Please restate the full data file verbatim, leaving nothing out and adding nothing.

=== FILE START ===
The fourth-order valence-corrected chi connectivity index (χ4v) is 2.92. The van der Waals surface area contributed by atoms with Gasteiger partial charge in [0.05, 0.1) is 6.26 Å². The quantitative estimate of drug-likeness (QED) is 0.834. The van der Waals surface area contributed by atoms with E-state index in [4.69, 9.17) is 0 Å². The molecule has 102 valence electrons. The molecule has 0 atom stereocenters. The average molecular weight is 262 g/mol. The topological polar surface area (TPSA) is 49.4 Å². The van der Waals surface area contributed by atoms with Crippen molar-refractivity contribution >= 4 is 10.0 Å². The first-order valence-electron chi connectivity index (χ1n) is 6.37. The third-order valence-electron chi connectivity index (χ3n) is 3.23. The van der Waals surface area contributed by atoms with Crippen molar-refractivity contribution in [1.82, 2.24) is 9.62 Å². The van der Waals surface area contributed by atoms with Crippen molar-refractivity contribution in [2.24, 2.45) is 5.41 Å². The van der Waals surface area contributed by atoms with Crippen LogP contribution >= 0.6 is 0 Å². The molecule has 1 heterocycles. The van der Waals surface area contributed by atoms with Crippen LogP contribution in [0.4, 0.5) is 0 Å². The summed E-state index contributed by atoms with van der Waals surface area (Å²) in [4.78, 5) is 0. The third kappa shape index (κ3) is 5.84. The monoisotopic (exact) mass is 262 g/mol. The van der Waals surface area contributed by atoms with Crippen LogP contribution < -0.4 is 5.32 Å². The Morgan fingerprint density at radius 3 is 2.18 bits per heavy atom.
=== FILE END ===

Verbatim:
The fourth-order valence-corrected chi connectivity index (χ4v) is 2.92. The van der Waals surface area contributed by atoms with Gasteiger partial charge in [0.05, 0.1) is 6.26 Å². The quantitative estimate of drug-likeness (QED) is 0.834. The van der Waals surface area contributed by atoms with E-state index in [4.69, 9.17) is 0 Å². The molecule has 102 valence electrons. The molecule has 0 atom stereocenters. The average molecular weight is 262 g/mol. The topological polar surface area (TPSA) is 49.4 Å². The van der Waals surface area contributed by atoms with Crippen molar-refractivity contribution >= 4 is 10.0 Å². The first-order valence-electron chi connectivity index (χ1n) is 6.37. The third-order valence-electron chi connectivity index (χ3n) is 3.23. The van der Waals surface area contributed by atoms with Crippen molar-refractivity contribution in [1.82, 2.24) is 9.62 Å². The van der Waals surface area contributed by atoms with Crippen molar-refractivity contribution in [2.24, 2.45) is 5.41 Å². The van der Waals surface area contributed by atoms with Crippen LogP contribution >= 0.6 is 0 Å². The molecule has 1 heterocycles. The van der Waals surface area contributed by atoms with Crippen LogP contribution in [0.4, 0.5) is 0 Å². The summed E-state index contributed by atoms with van der Waals surface area (Å²) in [4.78, 5) is 0. The third kappa shape index (κ3) is 5.84. The monoisotopic (exact) mass is 262 g/mol. The van der Waals surface area contributed by atoms with Crippen LogP contribution < -0.4 is 5.32 Å². The Morgan fingerprint density at radius 3 is 2.18 bits per heavy atom.